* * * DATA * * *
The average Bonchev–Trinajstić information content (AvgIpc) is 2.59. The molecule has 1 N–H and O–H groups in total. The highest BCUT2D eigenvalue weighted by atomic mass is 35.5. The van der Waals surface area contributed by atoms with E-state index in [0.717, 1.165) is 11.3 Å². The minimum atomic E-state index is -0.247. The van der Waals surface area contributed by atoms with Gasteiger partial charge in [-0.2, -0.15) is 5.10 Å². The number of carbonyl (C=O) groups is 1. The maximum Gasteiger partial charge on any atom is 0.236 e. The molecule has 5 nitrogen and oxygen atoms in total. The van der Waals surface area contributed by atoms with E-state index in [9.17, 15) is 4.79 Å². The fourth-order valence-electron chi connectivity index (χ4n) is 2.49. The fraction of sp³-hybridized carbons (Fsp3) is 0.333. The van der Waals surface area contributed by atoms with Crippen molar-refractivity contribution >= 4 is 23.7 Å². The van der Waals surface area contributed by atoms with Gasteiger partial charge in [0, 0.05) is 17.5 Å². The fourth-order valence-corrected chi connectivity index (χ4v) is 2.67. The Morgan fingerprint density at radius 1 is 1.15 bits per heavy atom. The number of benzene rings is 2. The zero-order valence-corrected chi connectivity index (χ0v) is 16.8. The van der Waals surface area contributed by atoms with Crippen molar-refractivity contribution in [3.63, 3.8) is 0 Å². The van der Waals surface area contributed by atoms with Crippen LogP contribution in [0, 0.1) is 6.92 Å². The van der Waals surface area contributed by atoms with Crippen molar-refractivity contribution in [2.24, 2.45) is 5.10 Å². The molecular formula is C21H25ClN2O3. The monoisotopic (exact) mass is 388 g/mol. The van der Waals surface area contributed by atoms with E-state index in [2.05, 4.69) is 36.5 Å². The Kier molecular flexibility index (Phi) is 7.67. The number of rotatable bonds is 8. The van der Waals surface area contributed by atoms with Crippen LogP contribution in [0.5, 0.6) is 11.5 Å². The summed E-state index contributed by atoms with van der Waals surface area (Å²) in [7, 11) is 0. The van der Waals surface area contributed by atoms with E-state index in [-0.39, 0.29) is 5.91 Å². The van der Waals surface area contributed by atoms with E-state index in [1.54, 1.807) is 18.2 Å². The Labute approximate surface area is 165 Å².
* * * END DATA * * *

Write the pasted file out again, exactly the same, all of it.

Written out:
The average Bonchev–Trinajstić information content (AvgIpc) is 2.59. The molecule has 1 N–H and O–H groups in total. The highest BCUT2D eigenvalue weighted by atomic mass is 35.5. The van der Waals surface area contributed by atoms with E-state index in [0.717, 1.165) is 11.3 Å². The minimum atomic E-state index is -0.247. The van der Waals surface area contributed by atoms with Gasteiger partial charge in [-0.2, -0.15) is 5.10 Å². The number of carbonyl (C=O) groups is 1. The maximum Gasteiger partial charge on any atom is 0.236 e. The molecule has 5 nitrogen and oxygen atoms in total. The van der Waals surface area contributed by atoms with E-state index in [9.17, 15) is 4.79 Å². The fourth-order valence-electron chi connectivity index (χ4n) is 2.49. The fraction of sp³-hybridized carbons (Fsp3) is 0.333. The van der Waals surface area contributed by atoms with Crippen molar-refractivity contribution >= 4 is 23.7 Å². The van der Waals surface area contributed by atoms with Gasteiger partial charge in [0, 0.05) is 17.5 Å². The fourth-order valence-corrected chi connectivity index (χ4v) is 2.67. The Morgan fingerprint density at radius 1 is 1.15 bits per heavy atom. The number of benzene rings is 2. The zero-order valence-corrected chi connectivity index (χ0v) is 16.8. The van der Waals surface area contributed by atoms with Crippen molar-refractivity contribution in [3.63, 3.8) is 0 Å². The van der Waals surface area contributed by atoms with Crippen LogP contribution in [0, 0.1) is 6.92 Å². The van der Waals surface area contributed by atoms with Crippen molar-refractivity contribution in [2.24, 2.45) is 5.10 Å². The molecular formula is C21H25ClN2O3. The monoisotopic (exact) mass is 388 g/mol. The van der Waals surface area contributed by atoms with E-state index in [2.05, 4.69) is 36.5 Å². The Kier molecular flexibility index (Phi) is 7.67. The number of rotatable bonds is 8. The van der Waals surface area contributed by atoms with Crippen LogP contribution in [0.5, 0.6) is 11.5 Å². The summed E-state index contributed by atoms with van der Waals surface area (Å²) in [7, 11) is 0. The van der Waals surface area contributed by atoms with E-state index in [-0.39, 0.29) is 5.91 Å². The van der Waals surface area contributed by atoms with E-state index in [1.54, 1.807) is 18.2 Å². The Labute approximate surface area is 165 Å².